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Filing Taxes and Security Clearance: What You Need to Know

As an American citizen, you are required to file taxes by mid-April each year. Unfortunately, and although most people know about the tax deadline, many fall short of fulfilling their tax obligation. If you have unfiled tax returns and are seeking to gain security clearance, your application could be in jeopardy.

Similarly, if your unfiled tax returns are discovered and you currently hold security clearance, you could end up losing your job and the clearance that goes along with it.

Here are the steps you can take when you have questions or issues with tax returns and your security clearance status.

Security Clearance Denials

If your employment is related to the federal government, you should know that the FBI, CIA, and other agencies have a critical obligation to provide security clearance to only those who are uniquely qualified to receive it.

The government receives thousands of applications for security clearance annually. Of those applicants, a good portion is denied clearance. The denials could be for several reasons, but one of them deals with failure to pay taxes for the current and previous years.

Tax Issues That Lead to Denied Security Clearance

Owing Back Taxes: The term back taxes is used to describe any unpaid balance to the IRS. If you failed to file your taxes last year or three years ago, you could have a back taxes balance. If you owe less than $10,000, the IRS will typically approve an installment plan automatically, allowing you to make your tax obligation whole again.

Unfiled Tax Returns: The IRS takes unfiled tax returns extremely seriously. If you fail to file, the IRS can file a return for you, along with plenty of added taxes and penalties. Filing tax returns late also places them under extra scrutiny, so make sure your past-due returns are complete and factual for IRS review.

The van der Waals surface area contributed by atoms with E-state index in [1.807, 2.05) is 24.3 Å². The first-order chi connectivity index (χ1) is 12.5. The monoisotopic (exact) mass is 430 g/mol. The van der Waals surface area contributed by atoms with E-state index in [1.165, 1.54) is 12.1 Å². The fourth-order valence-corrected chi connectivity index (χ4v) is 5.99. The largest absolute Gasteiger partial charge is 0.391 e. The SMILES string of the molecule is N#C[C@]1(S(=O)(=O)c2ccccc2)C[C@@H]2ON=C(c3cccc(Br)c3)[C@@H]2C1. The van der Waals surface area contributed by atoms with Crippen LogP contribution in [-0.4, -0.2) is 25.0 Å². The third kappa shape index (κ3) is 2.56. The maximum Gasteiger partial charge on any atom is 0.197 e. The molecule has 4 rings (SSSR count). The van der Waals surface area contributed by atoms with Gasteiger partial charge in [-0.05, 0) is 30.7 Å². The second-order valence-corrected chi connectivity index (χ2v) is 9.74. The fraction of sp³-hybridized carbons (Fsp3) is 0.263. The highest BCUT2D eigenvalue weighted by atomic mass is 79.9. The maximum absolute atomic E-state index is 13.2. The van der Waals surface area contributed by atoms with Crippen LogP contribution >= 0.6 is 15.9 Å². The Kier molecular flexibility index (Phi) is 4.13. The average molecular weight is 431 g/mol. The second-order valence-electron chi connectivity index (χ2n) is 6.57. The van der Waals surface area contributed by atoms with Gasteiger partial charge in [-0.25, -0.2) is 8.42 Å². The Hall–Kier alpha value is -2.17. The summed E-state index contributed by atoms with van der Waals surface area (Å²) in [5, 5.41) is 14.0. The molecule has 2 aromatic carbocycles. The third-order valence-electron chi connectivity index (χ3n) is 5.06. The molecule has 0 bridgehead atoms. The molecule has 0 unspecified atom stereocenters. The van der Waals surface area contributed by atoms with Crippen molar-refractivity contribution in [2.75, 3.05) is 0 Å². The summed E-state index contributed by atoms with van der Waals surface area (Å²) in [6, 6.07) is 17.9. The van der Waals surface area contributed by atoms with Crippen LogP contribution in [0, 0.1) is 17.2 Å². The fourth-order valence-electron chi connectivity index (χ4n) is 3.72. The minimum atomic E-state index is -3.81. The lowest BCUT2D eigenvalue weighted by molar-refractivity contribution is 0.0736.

Tax Liens for Delinquent Taxes: If you owe back taxes, the IRS may place a tax lien on your home or other property. This is a legal claim against the property for unpaid property taxes and could cause you to lose your home or other property, along with your security clearance.

The Security Clearance Application Process

Applying for security clearance with the federal government requires you to fill out and submit a Questionnaire for National Security Positions. This is a 120-page document created by the U.S. Department of Personnel.

Following submission of the questionnaire, you will undergo a stringent background screening, which could unveil your previous tax delinquencies, liens, or unfiled tax returns.

If you are found to have back taxes owed or you’ve neglected to file the necessary tax returns for one or several years, your security clearance application will most likely be denied outright.

What Do Taxes Have To Do With Security Clearance?

Government officials will quickly deny a person who owes delinquent taxes or that has unfiled tax returns for a number of reasons. The primary reason is that the individual is seen as untrustworthy. A person who can’t file their tax returns on time or pay their required share of taxes may also be lazy or irresponsible. None of these qualities should be present when looking for a prime security clearance candidate.

Other reasons for denial of security clearance over tax issues include the person being seen as unreliable and more likely to engage in illegal acts to raise the necessary funds. Government officials don’t want to risk the security of the nation with people who have tax or other money issues.

Why It’s Necessary to Resolve Your Tax Issues

If you have security clearance now and somehow your tax delinquencies were missed, you’re not out of the woods. Your clearance could be restricted or revoked if you continue to avoid your tax obligations.

If you are applying for security clearance and you owe back taxes, have unfiled returns, or a lien on your property due to unpaid taxes, those should be taken care of before you apply for security clearance. If you want your application to be approved, you’ll want to do whatever is in your power to make your tax obligation whole, and your debt to the IRS paid in full.

Hiring a tax attorney is a good first step so that you can resolve your tax issues and be better prepared for the security clearance application process.